Friday, May 11, 2012

May 3, 2012. Going Through Oregon. Willamette National Forest. SNOW!!!

Hee!

We left Bend, Oregon,
and headed through Willamette National Forest.


It's cold and gray and there's snow on the ground.
And I'm loving it!

It's beautiful!





And now it's snowing!
31 degrees.










video






Frozen lake.




Let it snow.
Let it snow.

Let it snow!



All good things must come to an end.


Would you look at the moss(?) covered branches?



I found this very interesting plant
and turned to one of my many
 botanically knowledgeable sources for an ID.
Zzzadig came through with the identification.






4. Division Sphenophyta (Horsetails)

Primitive vascular plant group of the Carboniferous Period (300 million years ago) with jointed stems, whorls of tiny scale-like leaves at the nodes, and a terminal spore cone (strobilus); some species with dense branches at nodes, apparently resembling a bushy horse's tail to some botanists; also called "scouring rushes" because the silica-impregnated stems were used to clean pots and pans; many fossils, including tree-like forms dating back 300 million years ago; the present-day genus Equisetum is a living fossil with several species that are the only living representatives of this ancient group of vascular plants.
 Horsetails (Equisetum telmateia ssp. braunii) in the rain-soaked Coast Range of northern California.
 







America's First
Transcontinental 
Automobile Race

Automotive history was made here
June 20, 1905, when the first car to cross
 the Cascade Mountains conquered the
Santiam Wagon Road. 
Dwight Huss drove "Old Scout,"
a 1904 Oldsmobile Curved Dash Runabout,
from New York to Portland in 44 days.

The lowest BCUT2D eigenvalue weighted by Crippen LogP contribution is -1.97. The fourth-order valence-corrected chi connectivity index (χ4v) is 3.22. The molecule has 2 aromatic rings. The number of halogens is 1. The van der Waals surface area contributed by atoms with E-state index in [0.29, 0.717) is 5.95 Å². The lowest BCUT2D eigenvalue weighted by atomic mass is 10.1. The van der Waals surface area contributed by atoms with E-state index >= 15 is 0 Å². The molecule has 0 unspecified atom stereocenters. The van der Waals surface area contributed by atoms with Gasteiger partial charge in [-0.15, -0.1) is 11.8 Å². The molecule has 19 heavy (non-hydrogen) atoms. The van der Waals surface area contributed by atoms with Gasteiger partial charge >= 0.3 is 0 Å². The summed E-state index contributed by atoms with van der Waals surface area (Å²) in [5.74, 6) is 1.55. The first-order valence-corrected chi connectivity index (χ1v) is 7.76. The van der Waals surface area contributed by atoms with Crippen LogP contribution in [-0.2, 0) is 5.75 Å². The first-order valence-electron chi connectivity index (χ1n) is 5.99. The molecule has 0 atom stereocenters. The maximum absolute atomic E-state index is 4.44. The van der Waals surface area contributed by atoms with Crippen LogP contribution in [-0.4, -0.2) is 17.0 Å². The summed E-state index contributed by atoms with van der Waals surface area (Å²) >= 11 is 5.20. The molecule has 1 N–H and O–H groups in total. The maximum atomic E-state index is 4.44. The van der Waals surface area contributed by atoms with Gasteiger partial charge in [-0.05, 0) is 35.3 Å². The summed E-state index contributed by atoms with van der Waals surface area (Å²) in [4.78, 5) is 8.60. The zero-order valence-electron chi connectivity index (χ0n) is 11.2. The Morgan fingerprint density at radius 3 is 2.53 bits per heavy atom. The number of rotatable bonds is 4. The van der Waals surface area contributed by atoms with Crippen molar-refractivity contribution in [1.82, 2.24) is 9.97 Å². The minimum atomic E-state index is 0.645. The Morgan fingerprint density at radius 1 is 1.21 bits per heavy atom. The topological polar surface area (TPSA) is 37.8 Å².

"Old Scout" was the first car to travel
North America from East to West, 
the first car on the Oregon Trail,
and the first car to enter Portland
on its own power from out of state.
Dwight's son, John,
dedicated the restored wagon road to antique cars,
 horseback riders, and hikers on July 7, 1995.




Oregon History
Santiam Wagon Road
The pass located east of here through the 
Cascade Range was once called Wiley Pass
after Andrew Wiley.
Wiley, with other Willamette Valley pioneers,
explored it in 1859 while searching for a route to move
their livestock to the grass lands
 of central Oregon for summer grazing.
In 1864, the Willamette Valley and
 Cascade Mountain Military Wagon Road Company
was formed and  submitted plans
to the U.S. Government for a military road
to be built along the route as far east
as the mouth of the Malheur River.
The land grant of 1866 included
 861,512 acres for the road builder.
Little Road was never constructed
and much of the land reverted to the state.
In 1868, a wagon road was completed from
the valley to near sisters and became a
toll road known as the Santiam Wagon Road.



I've noticed ferns always find a place out of which to grow.














Oregon History

Santiam Wagon Road
The pass located east of here through the Cascade Range was once called Wiley Pass after Andrew Wiley.  Wiley with other Willamette Valley Pioneers explored it in 1859 while searching for a route to move their livestock to the grass lands of Central Oregon for summer grazing.  In 1864 the Willamette Valley and Cascade Mountain Military Wagon Road Company was formed and submitted plans to the U.S. Government for a military road to be built along the route as far east as the mouth of the Malheur River.  The land grant of 1866 included 861,512 acres for the road builder.  Little Road was never constructed and much of the land reverted to the state in 1868.  In 1868 a wagon road was completed from the valley to near Sisters and became a toll road known as the Santiam wagon Road.








Back to the frog.

3 comments:

southdrivein said...

Believe it or not I have a type of horsetails in my yard I planted . You are welcome to some if you want

Anonymous said...

Love the snow pictures, Rosie. We had no snow at all this year and I still feel gypped. Glad to be able to experience snow vicariously through your trip.
vera charles

Rosie Hawthorne said...

South, I'd love some of your horsetails. Will contact you when we get back home.

Vera, it is rare that we get snow on the Outer Banks. This was a special treat for us. Glad you enjoyed the snow! We surely did.